Treating the symptoms, but not the disease

An article in the papers says that “federal guidelines due this summer are expected to urge doctors to more closely monitor whether treatment is truly controlling eeryday symptoms and improving patients’ quality of life – and to adjust therapy until it does.” It goes on to suggest a campaign to teach patients they need better help, but does it go far enough? Why do we only want to treat the symptoms? We should be looking at the environment of the asthma sufferer as well. But what else is contributing his asthma attacks?

I was 47 years old when I went from and having occasional migraines caused by exposure too much perfume to having daily migraines. In fact, it was at this time that I learned that they were even migraines. I went through a lot of doctors and neurologists at first. Each time I saw a new one, they gave me a different drug to “prevent” the migraines. None of them helped. And I kept asking, “Why am I having these problems now? What happened to suddenly make me have this head pain all the time?” And I got no answers. No one seemed to care about Why, they only wanted to make them go away. But I felt that Why was an important part of how we would make them go away.

I knew that fragrances played a role, but it seemed there had to be more. Even working from home didn’t help 100%. Finally, one doctor’s office gave me a five page list of foods that are known to be migraine triggers – nuts, nitrates, msg, aspartame, chocolate, and on and on. As I began eliminating those items from my diet, I found some relief. I have since been able to pare down that list to those items that I know are a problem for me. And no, the migraines aren’t gone, but they are less frequent. They now seem to be only triggered by fragrance products.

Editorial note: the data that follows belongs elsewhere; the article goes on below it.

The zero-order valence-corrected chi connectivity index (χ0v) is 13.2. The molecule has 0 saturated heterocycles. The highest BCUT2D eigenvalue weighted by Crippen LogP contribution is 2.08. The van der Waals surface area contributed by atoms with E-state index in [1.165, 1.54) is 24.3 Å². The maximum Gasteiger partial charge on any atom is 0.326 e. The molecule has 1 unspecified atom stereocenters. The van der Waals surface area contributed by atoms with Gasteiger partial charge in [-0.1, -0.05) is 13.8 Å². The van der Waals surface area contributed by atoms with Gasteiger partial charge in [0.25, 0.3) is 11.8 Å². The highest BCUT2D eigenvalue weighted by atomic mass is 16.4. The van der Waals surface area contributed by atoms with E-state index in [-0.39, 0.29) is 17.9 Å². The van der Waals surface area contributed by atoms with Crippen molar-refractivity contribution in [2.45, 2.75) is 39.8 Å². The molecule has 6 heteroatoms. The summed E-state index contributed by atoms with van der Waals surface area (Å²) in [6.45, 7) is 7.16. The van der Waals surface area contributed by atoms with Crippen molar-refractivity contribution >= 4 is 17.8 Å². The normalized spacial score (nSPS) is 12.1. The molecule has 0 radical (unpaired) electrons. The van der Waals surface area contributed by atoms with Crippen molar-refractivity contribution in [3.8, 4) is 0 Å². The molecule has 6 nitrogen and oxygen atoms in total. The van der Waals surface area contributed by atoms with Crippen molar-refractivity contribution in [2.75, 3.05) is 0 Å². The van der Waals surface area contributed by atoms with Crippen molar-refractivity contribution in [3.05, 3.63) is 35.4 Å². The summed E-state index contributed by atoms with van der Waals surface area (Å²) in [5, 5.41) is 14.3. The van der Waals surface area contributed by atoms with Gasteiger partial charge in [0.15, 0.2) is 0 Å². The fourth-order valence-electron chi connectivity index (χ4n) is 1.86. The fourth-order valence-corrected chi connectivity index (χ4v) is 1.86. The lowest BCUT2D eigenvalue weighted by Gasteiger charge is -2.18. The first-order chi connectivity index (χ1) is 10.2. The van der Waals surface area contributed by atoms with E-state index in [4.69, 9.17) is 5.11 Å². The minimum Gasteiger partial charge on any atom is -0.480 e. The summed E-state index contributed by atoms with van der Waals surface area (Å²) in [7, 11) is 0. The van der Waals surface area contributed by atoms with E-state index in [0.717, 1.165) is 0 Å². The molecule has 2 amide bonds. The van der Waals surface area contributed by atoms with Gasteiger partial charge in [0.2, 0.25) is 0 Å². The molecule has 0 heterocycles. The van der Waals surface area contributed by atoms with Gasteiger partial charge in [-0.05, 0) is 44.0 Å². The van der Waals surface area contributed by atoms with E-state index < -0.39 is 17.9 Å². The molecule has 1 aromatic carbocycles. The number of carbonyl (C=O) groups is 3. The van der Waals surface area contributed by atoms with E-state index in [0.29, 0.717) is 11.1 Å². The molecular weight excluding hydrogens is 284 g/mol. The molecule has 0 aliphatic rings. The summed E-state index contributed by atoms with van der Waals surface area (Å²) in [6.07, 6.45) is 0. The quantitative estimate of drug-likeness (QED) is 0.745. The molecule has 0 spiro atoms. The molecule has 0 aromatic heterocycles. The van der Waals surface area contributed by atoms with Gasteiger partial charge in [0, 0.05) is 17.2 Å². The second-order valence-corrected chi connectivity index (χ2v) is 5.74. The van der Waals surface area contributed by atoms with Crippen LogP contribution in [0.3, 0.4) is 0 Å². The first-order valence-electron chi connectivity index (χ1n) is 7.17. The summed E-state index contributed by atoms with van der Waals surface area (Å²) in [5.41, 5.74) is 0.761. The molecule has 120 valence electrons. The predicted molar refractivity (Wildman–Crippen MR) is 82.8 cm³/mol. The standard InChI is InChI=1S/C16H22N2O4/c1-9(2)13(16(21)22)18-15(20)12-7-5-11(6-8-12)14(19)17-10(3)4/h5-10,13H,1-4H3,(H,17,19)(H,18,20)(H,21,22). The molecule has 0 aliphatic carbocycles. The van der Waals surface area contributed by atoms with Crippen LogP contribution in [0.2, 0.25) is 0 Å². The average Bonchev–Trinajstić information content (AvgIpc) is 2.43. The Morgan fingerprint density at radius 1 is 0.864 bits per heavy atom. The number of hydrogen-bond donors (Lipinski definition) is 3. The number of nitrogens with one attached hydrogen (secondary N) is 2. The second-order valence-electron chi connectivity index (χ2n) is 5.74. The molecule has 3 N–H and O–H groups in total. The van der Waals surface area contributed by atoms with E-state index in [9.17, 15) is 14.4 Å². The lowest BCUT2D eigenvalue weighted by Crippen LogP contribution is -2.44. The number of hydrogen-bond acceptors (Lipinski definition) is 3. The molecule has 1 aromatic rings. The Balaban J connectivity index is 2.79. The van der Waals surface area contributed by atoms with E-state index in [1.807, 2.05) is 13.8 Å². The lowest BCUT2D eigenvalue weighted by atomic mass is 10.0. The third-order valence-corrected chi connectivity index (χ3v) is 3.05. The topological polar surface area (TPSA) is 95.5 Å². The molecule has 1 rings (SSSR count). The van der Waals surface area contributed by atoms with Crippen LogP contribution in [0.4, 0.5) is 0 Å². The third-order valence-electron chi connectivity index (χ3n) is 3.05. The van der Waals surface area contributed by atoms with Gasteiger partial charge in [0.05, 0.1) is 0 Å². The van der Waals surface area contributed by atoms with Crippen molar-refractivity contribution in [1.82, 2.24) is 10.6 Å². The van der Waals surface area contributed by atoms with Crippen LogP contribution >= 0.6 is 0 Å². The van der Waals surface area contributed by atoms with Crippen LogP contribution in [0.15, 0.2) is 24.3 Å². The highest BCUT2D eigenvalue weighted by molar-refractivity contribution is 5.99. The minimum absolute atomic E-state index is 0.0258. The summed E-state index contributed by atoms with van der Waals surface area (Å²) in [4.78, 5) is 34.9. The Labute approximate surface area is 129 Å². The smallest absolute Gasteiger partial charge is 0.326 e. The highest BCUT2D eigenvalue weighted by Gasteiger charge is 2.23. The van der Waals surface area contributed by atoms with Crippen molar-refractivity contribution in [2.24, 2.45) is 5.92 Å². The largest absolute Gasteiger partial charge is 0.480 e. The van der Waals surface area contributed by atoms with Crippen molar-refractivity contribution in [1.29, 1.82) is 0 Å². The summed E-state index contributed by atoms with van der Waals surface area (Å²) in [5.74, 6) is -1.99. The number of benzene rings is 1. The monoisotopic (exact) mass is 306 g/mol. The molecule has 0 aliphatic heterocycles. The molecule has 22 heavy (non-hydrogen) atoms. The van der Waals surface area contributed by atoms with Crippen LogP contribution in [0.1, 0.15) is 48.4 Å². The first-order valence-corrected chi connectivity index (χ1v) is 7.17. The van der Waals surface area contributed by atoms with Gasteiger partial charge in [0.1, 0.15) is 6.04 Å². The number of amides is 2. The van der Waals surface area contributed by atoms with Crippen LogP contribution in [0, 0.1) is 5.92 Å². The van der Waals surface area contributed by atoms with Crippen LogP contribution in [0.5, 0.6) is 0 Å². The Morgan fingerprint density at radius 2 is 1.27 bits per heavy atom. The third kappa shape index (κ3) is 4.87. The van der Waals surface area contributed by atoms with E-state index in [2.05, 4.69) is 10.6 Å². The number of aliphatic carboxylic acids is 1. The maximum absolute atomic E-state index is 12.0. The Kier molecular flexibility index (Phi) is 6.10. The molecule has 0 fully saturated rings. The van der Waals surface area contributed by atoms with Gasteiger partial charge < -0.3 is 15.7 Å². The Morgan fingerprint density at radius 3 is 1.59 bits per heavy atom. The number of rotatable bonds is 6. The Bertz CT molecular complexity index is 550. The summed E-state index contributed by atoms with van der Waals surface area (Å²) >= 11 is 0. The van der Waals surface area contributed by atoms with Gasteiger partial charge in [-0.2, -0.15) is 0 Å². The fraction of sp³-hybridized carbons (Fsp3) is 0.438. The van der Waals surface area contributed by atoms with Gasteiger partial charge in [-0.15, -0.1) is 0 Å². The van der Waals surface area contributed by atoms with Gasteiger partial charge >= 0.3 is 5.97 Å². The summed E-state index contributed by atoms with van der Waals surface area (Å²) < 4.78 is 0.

The bottom line is that we had to go beyond the symptoms to determine what was triggering the migraines in order to gain any kind of control. And curiously, I am now on one of the drugs that was tried five years ago. And it is helping.

Rather than just treating the symptoms of your child’s asthma, perhaps you should first try to determine what triggers attacks and try to eliminate them from their environment (as much as possible). My husband has had asthma since he was a child. But since we’ve been together, it is much better controlled because our home is Fragrance Free.

Latest posts by Barbara (see all)

One thought on “Treating the symptoms, but not the disease”

  1. This is so true. The medical system does not want to “cure” anyone – they just want to push drugs to control the symptoms. They do not want to have someone actually get well and stop taking the drug of choice – loss of income for them. This may be a sinical point of view – but I have been there and will not go back to the current medical system for any treatment (unless it is from an accident). I feel that my health, and my families health is my responsibility and I am taking the time to educate myself in natural alternatives – and have found many.


Leave a Reply

Your email address will not be published.